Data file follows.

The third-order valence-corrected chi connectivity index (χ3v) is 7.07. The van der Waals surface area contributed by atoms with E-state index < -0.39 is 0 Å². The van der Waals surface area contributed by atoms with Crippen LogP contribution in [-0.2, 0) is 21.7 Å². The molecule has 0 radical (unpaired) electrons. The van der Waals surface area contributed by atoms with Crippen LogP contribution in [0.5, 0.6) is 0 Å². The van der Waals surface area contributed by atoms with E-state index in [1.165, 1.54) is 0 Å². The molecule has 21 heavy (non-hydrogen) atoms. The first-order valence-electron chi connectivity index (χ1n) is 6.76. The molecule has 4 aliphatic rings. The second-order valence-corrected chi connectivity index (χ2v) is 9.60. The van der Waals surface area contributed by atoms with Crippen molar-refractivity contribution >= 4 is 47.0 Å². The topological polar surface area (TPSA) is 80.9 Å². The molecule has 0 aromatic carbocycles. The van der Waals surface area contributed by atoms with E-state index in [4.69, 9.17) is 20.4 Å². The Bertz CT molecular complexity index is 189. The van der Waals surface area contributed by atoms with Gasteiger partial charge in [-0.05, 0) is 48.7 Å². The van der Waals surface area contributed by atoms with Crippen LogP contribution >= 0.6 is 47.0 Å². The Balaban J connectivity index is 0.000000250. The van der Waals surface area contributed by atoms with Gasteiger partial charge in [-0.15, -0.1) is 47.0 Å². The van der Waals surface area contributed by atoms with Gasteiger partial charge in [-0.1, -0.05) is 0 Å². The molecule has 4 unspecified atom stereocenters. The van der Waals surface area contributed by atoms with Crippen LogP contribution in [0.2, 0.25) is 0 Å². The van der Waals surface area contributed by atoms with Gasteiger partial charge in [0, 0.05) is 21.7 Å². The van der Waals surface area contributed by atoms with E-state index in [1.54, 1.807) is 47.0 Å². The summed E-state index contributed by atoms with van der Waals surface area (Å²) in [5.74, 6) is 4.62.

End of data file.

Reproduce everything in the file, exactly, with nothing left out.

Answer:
The third-order valence-corrected chi connectivity index (χ3v) is 7.07. The van der Waals surface area contributed by atoms with E-state index < -0.39 is 0 Å². The van der Waals surface area contributed by atoms with Crippen LogP contribution in [-0.2, 0) is 21.7 Å². The molecule has 0 radical (unpaired) electrons. The van der Waals surface area contributed by atoms with Crippen LogP contribution in [0.5, 0.6) is 0 Å². The van der Waals surface area contributed by atoms with E-state index in [1.165, 1.54) is 0 Å². The molecule has 21 heavy (non-hydrogen) atoms. The first-order valence-electron chi connectivity index (χ1n) is 6.76. The molecule has 4 aliphatic rings. The second-order valence-corrected chi connectivity index (χ2v) is 9.60. The van der Waals surface area contributed by atoms with Crippen molar-refractivity contribution >= 4 is 47.0 Å². The topological polar surface area (TPSA) is 80.9 Å². The molecule has 0 aromatic carbocycles. The van der Waals surface area contributed by atoms with E-state index in [4.69, 9.17) is 20.4 Å². The Bertz CT molecular complexity index is 189. The van der Waals surface area contributed by atoms with Gasteiger partial charge in [-0.05, 0) is 48.7 Å². The van der Waals surface area contributed by atoms with Crippen LogP contribution >= 0.6 is 47.0 Å². The Balaban J connectivity index is 0.000000250. The van der Waals surface area contributed by atoms with Gasteiger partial charge in [-0.15, -0.1) is 47.0 Å². The van der Waals surface area contributed by atoms with Gasteiger partial charge in [-0.1, -0.05) is 0 Å². The molecule has 4 unspecified atom stereocenters. The van der Waals surface area contributed by atoms with Crippen LogP contribution in [0.2, 0.25) is 0 Å². The van der Waals surface area contributed by atoms with Gasteiger partial charge in [0, 0.05) is 21.7 Å². The van der Waals surface area contributed by atoms with E-state index in [1.54, 1.807) is 47.0 Å². The summed E-state index contributed by atoms with van der Waals surface area (Å²) in [5.74, 6) is 4.62.